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Love, "Identity" (reviewed by Tristi Pinkston) Options · View
Posted: Monday, April 09, 2012 8:09:37 PM

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Title: Identity
Author: Betsy Love
Publisher: Walnut Springs
Genre: Mystery/Suspense
Year Published: 2011
Number of Pages: 309
Binding: Trade Paperback
ISBN10: n/a
ISBN13: 978-1-935217-95-4
Price: $17.99

Reviewed by Tristi Pinkston for the Association for Mormon Letters

Savannah is a Mormon from Arizona, trying to decide what to do with the next phase of her life. She and her friend Haley take a trip to Mexico, and while there, Savannah decides to follow through with her childhood dream of serving a mission. She’ll fill out her papers when she returns from vacation.

Amelia is an heiress with her finger in a pot of gold as she works with her fiancé, Brent, on a new innovation for their company that will make them even more rich. She’s definitely not impressed with the vacation spot he chooses—with all the lovely hotels in Mexico, why did he have to choose this one, that’s barely adequate for her needs?

When Savannah and Amelia meet up on the flight home, they make a shocking discovery—they look enough alike to be twins. When a plane crash disfigures one and kills the other, their bereaved families make a crucial mistake and take Amelia home in Savannah’s place.

As amnesia keeps Amelia trapped in a haze of confusion, she tries to fit into Savannah’s perfect Mormon world where answers are only a prayer away, love is flowing and abundant, and no one smokes or drinks. She’s told she used to believe the Church was true, but she doesn’t recognize the principles at all—most seem completely insane to her. But there’s more going on than just the wrong girl in the wrong place. Someone wants Amelia dead, and they’ve figured out she’s still alive.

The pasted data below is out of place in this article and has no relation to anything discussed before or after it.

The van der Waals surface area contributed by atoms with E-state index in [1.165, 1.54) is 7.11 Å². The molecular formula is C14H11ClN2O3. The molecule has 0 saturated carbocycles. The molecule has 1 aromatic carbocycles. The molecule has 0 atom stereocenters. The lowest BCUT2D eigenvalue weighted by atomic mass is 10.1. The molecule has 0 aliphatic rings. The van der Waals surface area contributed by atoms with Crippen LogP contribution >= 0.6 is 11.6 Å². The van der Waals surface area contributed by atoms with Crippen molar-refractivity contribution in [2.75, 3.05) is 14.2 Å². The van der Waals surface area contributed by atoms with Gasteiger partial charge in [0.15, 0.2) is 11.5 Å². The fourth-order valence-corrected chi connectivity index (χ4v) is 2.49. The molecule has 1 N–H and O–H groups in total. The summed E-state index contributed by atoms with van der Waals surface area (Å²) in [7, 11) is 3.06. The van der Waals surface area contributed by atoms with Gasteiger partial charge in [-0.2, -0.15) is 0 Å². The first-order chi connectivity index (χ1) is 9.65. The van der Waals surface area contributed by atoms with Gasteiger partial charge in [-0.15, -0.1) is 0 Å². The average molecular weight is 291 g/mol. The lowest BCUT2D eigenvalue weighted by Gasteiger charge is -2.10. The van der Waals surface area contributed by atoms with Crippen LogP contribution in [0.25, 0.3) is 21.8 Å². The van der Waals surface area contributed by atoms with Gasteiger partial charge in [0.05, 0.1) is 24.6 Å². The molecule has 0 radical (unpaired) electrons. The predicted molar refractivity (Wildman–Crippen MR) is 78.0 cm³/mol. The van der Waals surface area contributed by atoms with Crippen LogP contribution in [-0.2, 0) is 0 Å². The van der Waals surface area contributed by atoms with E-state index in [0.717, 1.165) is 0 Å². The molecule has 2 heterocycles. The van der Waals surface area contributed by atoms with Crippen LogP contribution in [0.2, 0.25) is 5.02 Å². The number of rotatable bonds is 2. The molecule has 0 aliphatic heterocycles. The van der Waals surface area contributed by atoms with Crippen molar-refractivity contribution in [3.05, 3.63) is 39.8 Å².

"Identity" is the first novel by author Betsy Love. At first glance, a storyline about mistaken identity seems a little cliché, but I was kept involved in the story with the lush descriptions, the twists and turns, and by the end, I liked Amelia a lot more than I did at the beginning. She has a good character arc that brings her from pampered princess to someone I could cheer on.

I did feel that elements of the book were a bit preachy as Savannah’s family tried so hard to remind their “daughter” of the truthfulness of the gospel. It’s difficult, in fiction, to convey a scene where a devout believer is sharing their testimony with someone who does not believe and to keep the balance between storytelling and preaching. That said, however, I enjoyed the read, especially the twists at the end, and I would recommended the book to anyone who would like to take a mental vacation to the sandy beaches of Mexico and escape the clutches of a ruthless villain while they’re at it.
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